By Sharon Githambo
It is widely acknowledged that agriculture is the backbone of Kenya’s economy. 90% of our food comes from the soil. Unlike in the past, people have been able to embrace farming; both in the rural and urban areas. Given its importance, the performance of agriculture therefore significantly affects the performance of the whole economy. The development of agriculture is also important for poverty reduction since most of the vulnerable groups like pastoralists and subsistence farmers depend on it as their main source of livelihood. Growth in agriculture is therefore expected to have a greater impact on a larger section of the population than any other sector.
It is against this background that agribusiness is thriving in the country. It has attracted both the young and old who have embraced technology and other modern farming methods to enhance the growth and profitability of their enterprises. Mr. Benson Wakaba’s beautiful farm is located near Starehe Girls High School in Kiambu County. Workers are ever busy on the small farm that has different kinds of crops and fruits. They are supervised by Mr. Wakaba. This has been his daily routine for the last five years. He grows sugar cane, bananas, guavas, oranges and pawpaw. He bought the one acre piece of land five years ago with the intention of putting up a home for his family. Farming was not part of his plans then but he embarked on since the home was occupying half of the land, leaving the rest idle. Keen on farming high quality bananas, Mr. Wakaba, who also runs St. Tito’s – a private school in the neighbourhood – bought tissue culture seedlings from Jomo Kenyatta University of Agriculture and Technology (JKUAT).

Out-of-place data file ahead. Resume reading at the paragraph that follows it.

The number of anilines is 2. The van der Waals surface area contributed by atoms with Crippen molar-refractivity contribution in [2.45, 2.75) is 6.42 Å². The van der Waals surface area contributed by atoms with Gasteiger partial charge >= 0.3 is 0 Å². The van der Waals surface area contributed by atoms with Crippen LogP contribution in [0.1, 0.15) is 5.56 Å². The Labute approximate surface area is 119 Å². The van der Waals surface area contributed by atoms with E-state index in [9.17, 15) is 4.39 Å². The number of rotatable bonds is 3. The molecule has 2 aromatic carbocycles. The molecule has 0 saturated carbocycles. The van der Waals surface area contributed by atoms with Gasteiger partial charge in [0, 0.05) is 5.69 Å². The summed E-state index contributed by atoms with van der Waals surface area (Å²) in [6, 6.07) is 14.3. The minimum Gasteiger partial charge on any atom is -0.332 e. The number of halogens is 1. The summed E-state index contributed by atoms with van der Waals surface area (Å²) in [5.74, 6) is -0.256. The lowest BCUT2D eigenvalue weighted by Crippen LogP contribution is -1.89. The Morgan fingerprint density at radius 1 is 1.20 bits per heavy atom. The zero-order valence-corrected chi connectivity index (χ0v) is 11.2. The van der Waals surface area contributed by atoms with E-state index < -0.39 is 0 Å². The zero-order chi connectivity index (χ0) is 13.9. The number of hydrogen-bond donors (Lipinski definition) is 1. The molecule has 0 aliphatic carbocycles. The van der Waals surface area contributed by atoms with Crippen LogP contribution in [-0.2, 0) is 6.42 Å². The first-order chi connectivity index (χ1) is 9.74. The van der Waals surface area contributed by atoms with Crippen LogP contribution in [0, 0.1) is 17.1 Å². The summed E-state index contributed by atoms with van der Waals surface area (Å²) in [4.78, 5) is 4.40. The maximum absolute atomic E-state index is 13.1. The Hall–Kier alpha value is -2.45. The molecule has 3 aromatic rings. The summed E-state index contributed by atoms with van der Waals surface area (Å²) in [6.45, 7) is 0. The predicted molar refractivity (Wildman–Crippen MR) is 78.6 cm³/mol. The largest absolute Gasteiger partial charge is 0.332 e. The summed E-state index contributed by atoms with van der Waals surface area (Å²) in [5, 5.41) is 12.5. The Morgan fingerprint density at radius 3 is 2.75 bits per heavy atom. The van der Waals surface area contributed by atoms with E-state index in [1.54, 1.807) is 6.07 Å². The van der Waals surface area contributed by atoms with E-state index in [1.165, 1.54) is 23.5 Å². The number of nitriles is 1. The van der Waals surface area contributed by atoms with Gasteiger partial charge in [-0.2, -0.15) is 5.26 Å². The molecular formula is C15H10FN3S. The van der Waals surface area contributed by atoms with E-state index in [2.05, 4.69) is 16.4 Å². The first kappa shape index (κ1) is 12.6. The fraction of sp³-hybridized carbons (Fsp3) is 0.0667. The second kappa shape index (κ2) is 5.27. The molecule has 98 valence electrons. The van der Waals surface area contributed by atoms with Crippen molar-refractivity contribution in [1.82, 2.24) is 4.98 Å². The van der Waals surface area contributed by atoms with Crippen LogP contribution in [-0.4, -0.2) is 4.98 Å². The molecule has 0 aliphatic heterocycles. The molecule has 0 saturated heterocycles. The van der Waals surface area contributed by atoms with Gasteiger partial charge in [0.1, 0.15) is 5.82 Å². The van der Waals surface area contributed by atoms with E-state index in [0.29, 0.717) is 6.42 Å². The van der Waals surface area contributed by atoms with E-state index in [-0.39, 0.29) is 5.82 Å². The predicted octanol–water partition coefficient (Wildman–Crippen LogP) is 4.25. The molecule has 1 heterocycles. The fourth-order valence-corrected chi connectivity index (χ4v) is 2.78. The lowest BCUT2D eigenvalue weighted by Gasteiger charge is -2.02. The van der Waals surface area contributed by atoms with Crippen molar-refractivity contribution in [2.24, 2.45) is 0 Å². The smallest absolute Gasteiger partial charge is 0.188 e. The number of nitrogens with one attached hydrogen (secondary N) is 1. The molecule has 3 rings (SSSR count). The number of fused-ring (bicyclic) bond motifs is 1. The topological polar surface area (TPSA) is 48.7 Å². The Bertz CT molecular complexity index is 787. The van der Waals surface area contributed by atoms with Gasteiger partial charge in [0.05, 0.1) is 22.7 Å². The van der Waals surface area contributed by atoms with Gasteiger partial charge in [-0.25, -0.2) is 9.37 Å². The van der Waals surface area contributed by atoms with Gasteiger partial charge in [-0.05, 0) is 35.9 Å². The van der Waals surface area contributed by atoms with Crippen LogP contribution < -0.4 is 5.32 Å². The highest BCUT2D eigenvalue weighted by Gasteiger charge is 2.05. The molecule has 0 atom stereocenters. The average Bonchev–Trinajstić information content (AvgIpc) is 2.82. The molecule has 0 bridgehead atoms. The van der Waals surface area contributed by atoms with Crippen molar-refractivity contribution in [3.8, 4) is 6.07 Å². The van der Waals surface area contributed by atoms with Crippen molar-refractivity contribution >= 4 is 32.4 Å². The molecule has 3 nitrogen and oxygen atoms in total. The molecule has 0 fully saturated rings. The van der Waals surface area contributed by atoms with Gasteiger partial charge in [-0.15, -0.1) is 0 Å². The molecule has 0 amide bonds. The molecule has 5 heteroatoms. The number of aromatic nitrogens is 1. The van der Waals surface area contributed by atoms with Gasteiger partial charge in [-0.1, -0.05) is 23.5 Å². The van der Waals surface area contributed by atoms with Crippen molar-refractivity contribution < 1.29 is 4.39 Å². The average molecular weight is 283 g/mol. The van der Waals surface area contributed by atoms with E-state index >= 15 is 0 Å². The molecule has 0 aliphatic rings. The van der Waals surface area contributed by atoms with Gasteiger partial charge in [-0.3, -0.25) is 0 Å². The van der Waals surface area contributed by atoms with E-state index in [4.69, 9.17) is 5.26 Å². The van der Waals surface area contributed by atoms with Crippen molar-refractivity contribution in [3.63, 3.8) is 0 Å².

“I had never done farming before,” Mr. Wakaba says adding that he first planted fruits on his farm to keep himself busy. Nevertheless, after the fruits matured, a business opportunity presented itself. Traders from Kiambu town as well as his neighbours started streaming to his compound to buy them. In the process, he made a tidy sum of money. This motivated him to commercialize the venture. “Instead of planting flowers, I chose sugar canes and oranges among other fruits and vegetables because of their high returns and the fact that it was also a source of nutritious food for my family,” he avers.
The enterprising man has also diversified his income by putting up a guest house on a small portion of his farm where students and church groups retreat during the weekends. By the same token, part of the farm is now a very beautiful garden (aptly named the Garden of Eden) which is very popular with weddings and other parties. His home is always flooded with customers from different parts of Kenya either to buy his farm produce or to retreat in his beautiful garden and guest house.
Incidents of bad weather (especially heavy rainfall leading to water logging) have contributed to the destruction of some of Mr. Wakaba’s fruits. “The current rains have made my pawpaw trees to rot resulting in low production,” he laments.
With the ever growing demand of his produce, he is in dire need of more land in order to scale up his enterprise. Going forward, he is planning to plant more fruits and vegetables in his other farm at Ruiru.
Business goals are an extremely important component of success. While no one can predict the future with certainty, failure to formulate clear goals often leads to lose of focus. It is therefore important for every entrepreneur to plan ahead.
In that regard, Mr. Wakaba’s short term goals is to build a two storey building in the far end of his farm where he shall rear pigs and chicken. His long term goal on the other hand is to rear about 3,000 pigs in his Ruiru farm.
Piece of advice
Mr. Wakaba advises people (even the ones with small pieces of land) to venture into agribusiness because of its good returns. It is also a way of curbing the high rate of unemployment (mainly affecting the youth) in our country.
“My gate is always open for anyone who wants to learn something about farming or even just to tour around,” he says. Mr. Wakaba also trains small scale farmers on how to become better managers at no cost.